When you created a Deployment in Module, Kubernetes created a pod to host your application instance. A Pod is a Kubernetes abstraction that represents a group of one or more application containers (such as Docker or rkt), and some shared resources for those containers. Those resources include:
- Shared storage, as Volumes
- Networking, as a unique cluster IP address
- Information about how to run each container, such as the container image version or specific ports to use, Kubernetes certification course will help you to learn more techniques
A Pod models an application-specific "logical host" and can contain different application containers which are relatively tightly coupled. For example, a Pod might include both the container with your Node.js app as well as a different container that feeds the data to be published by the Node.js webserver. The containers in a Pod share an IP Address and port space, are always co-located and co-scheduled, and run in a shared context on the same Node.
Pods are the atomic unit on the Kubernetes platform. When we create a Deployment on Kubernetes, that Deployment creates Pods with containers inside them (as opposed to creating containers directly). Each Pod is tied to the Node where it is scheduled, and remains there until termination (according to restart policy) or deletion. In case of a Node failure, identical Pods are scheduled on other available Nodes in the cluster.
Overview of pods
Pods in a Kubernetes cluster can be used in two main ways:
- Pods that run a single container. The “one-container-per-Pod” model is the most common Kubernetes use case; in this case, you can think of a Pod as a wrapper around a single container, and Kubernetes manages the Pods rather than the containers directly. for more info learn Kubernetes online training by industrial experts.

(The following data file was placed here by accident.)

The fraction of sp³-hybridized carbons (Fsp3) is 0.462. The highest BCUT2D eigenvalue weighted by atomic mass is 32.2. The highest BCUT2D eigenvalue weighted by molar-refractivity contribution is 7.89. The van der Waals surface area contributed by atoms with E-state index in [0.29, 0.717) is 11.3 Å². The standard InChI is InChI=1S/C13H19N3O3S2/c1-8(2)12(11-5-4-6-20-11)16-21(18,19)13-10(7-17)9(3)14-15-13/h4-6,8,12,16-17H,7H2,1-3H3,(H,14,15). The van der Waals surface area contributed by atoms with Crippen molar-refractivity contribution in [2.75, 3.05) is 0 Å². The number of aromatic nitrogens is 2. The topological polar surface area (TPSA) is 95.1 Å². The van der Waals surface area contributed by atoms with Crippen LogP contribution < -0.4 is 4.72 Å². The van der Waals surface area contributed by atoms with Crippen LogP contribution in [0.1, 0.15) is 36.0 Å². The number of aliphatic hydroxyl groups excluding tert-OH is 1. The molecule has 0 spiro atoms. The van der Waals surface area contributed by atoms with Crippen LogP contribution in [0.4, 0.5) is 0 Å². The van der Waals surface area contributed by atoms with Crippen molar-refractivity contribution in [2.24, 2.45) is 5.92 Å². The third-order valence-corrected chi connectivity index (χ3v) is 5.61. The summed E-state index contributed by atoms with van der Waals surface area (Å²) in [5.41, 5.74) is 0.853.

- Pods that run multiple containers that need to work together. A Pod might encapsulate an application composed of multiple co-located containers that are tightly coupled and need to share resources. These co-located containers might form a single cohesive unit of service–one container serving files from a shared volume to the public, while a separate “sidecar” container refreshes or updates those files. The Pod wraps these containers and storage resources together as a single manageable entity.
Why Pod instead Single Container?
While it would seem simpler to just deploy a single container directly, there are good reasons to add a layer of abstraction represented by the Pod. A container is an existing entity, which refers to a specific thing. That specific thing might be a Docker container, but it might also be a rkt container, or a VM managed by Virtlet. Each of these has different requirements.
What’s more, to manage a container, Kubernetes needs additional information, such as a restart policy, which defines what to do with a container when it terminates, or a liveness probe, which defines an action to detect if a process in a container is still alive from the application’s perspective, such as a web server responding to HTTP requests.
Instead of overloading the existing “thing” with additional properties, Kubernetes architects have decided to use a new entity, the Pod, that logically contains (wraps) one or more containers that should be managed as a single entity.
How Kubernetes allow more than one container in a Pod?
Containers in a Pod run on a “logical host”; they use the same network namespace (in other words, the same IP address and port space), and the same IPC namespace. They can also use shared volumes. These properties make it possible for these containers to efficiently communicate, ensuring data locality. Also, Pods enable you to manage several tightly coupled application containers as a single unit.